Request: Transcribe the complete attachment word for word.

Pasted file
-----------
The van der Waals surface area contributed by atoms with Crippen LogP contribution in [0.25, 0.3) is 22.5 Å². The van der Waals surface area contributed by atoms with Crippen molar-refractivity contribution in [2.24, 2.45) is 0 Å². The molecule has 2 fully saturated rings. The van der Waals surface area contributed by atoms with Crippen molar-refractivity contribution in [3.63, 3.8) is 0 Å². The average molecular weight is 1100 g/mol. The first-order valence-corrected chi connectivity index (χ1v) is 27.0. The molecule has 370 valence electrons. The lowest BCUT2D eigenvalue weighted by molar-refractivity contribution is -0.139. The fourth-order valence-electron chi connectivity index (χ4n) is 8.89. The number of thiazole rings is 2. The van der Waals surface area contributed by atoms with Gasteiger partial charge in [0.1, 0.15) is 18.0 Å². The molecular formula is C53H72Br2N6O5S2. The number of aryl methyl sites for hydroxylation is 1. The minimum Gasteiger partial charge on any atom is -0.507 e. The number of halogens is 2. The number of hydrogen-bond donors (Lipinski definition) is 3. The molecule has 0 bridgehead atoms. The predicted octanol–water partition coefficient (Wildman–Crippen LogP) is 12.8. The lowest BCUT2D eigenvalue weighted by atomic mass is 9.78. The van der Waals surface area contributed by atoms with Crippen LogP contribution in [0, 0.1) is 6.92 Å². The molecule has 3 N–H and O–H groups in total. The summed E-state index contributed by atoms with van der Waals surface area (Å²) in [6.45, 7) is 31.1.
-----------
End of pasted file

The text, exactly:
The van der Waals surface area contributed by atoms with Crippen LogP contribution in [0.25, 0.3) is 22.5 Å². The van der Waals surface area contributed by atoms with Crippen molar-refractivity contribution in [2.24, 2.45) is 0 Å². The molecule has 2 fully saturated rings. The van der Waals surface area contributed by atoms with Crippen molar-refractivity contribution in [3.63, 3.8) is 0 Å². The average molecular weight is 1100 g/mol. The first-order valence-corrected chi connectivity index (χ1v) is 27.0. The molecule has 370 valence electrons. The lowest BCUT2D eigenvalue weighted by molar-refractivity contribution is -0.139. The fourth-order valence-electron chi connectivity index (χ4n) is 8.89. The number of thiazole rings is 2. The van der Waals surface area contributed by atoms with Gasteiger partial charge in [0.1, 0.15) is 18.0 Å². The molecular formula is C53H72Br2N6O5S2. The number of aryl methyl sites for hydroxylation is 1. The minimum Gasteiger partial charge on any atom is -0.507 e. The number of halogens is 2. The number of hydrogen-bond donors (Lipinski definition) is 3. The molecule has 0 bridgehead atoms. The predicted octanol–water partition coefficient (Wildman–Crippen LogP) is 12.8. The lowest BCUT2D eigenvalue weighted by atomic mass is 9.78. The van der Waals surface area contributed by atoms with Crippen LogP contribution in [0, 0.1) is 6.92 Å². The molecule has 3 N–H and O–H groups in total. The summed E-state index contributed by atoms with van der Waals surface area (Å²) in [6.45, 7) is 31.1.